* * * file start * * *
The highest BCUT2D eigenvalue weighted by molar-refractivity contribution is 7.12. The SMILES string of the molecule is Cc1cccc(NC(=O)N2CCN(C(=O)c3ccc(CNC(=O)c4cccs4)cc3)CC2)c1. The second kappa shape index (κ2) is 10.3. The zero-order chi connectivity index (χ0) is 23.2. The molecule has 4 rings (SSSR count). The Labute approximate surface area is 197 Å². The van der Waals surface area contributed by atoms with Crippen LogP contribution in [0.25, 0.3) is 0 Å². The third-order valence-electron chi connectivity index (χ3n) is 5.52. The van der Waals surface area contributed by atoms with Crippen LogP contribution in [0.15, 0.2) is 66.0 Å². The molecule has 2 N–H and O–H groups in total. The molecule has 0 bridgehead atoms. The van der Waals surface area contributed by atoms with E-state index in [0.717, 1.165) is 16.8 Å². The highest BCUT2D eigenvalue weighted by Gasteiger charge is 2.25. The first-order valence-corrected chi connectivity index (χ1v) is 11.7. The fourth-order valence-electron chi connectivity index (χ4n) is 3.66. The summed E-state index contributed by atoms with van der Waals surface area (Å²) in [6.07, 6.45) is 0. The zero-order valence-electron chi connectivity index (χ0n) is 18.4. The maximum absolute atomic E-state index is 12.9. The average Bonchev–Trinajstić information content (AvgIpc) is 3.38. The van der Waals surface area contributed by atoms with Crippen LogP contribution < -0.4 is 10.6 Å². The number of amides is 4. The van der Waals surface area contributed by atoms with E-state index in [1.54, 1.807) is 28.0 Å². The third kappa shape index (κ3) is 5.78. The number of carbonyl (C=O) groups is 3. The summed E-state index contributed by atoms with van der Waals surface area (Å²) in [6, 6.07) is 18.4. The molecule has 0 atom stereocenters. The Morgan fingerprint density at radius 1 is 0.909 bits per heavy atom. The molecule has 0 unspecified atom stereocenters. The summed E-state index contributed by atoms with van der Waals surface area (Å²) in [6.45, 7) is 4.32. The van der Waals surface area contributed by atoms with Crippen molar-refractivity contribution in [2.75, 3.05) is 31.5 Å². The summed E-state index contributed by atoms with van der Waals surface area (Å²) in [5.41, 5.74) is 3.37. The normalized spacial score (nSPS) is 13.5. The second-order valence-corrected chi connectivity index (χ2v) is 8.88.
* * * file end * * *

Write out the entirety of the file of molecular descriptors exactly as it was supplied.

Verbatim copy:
The highest BCUT2D eigenvalue weighted by molar-refractivity contribution is 7.12. The SMILES string of the molecule is Cc1cccc(NC(=O)N2CCN(C(=O)c3ccc(CNC(=O)c4cccs4)cc3)CC2)c1. The second kappa shape index (κ2) is 10.3. The zero-order chi connectivity index (χ0) is 23.2. The molecule has 4 rings (SSSR count). The Labute approximate surface area is 197 Å². The van der Waals surface area contributed by atoms with Crippen LogP contribution in [0.25, 0.3) is 0 Å². The third-order valence-electron chi connectivity index (χ3n) is 5.52. The van der Waals surface area contributed by atoms with Crippen LogP contribution in [0.15, 0.2) is 66.0 Å². The molecule has 2 N–H and O–H groups in total. The molecule has 0 bridgehead atoms. The van der Waals surface area contributed by atoms with E-state index in [0.717, 1.165) is 16.8 Å². The highest BCUT2D eigenvalue weighted by Gasteiger charge is 2.25. The first-order valence-corrected chi connectivity index (χ1v) is 11.7. The fourth-order valence-electron chi connectivity index (χ4n) is 3.66. The summed E-state index contributed by atoms with van der Waals surface area (Å²) in [6.07, 6.45) is 0. The zero-order valence-electron chi connectivity index (χ0n) is 18.4. The maximum absolute atomic E-state index is 12.9. The average Bonchev–Trinajstić information content (AvgIpc) is 3.38. The van der Waals surface area contributed by atoms with Crippen LogP contribution < -0.4 is 10.6 Å². The number of amides is 4. The van der Waals surface area contributed by atoms with E-state index in [1.54, 1.807) is 28.0 Å². The third kappa shape index (κ3) is 5.78. The number of carbonyl (C=O) groups is 3. The summed E-state index contributed by atoms with van der Waals surface area (Å²) in [6, 6.07) is 18.4. The molecule has 0 atom stereocenters. The Morgan fingerprint density at radius 1 is 0.909 bits per heavy atom. The molecule has 0 unspecified atom stereocenters. The summed E-state index contributed by atoms with van der Waals surface area (Å²) in [6.45, 7) is 4.32. The van der Waals surface area contributed by atoms with Crippen molar-refractivity contribution in [2.75, 3.05) is 31.5 Å². The summed E-state index contributed by atoms with van der Waals surface area (Å²) in [5.41, 5.74) is 3.37. The normalized spacial score (nSPS) is 13.5. The second-order valence-corrected chi connectivity index (χ2v) is 8.88.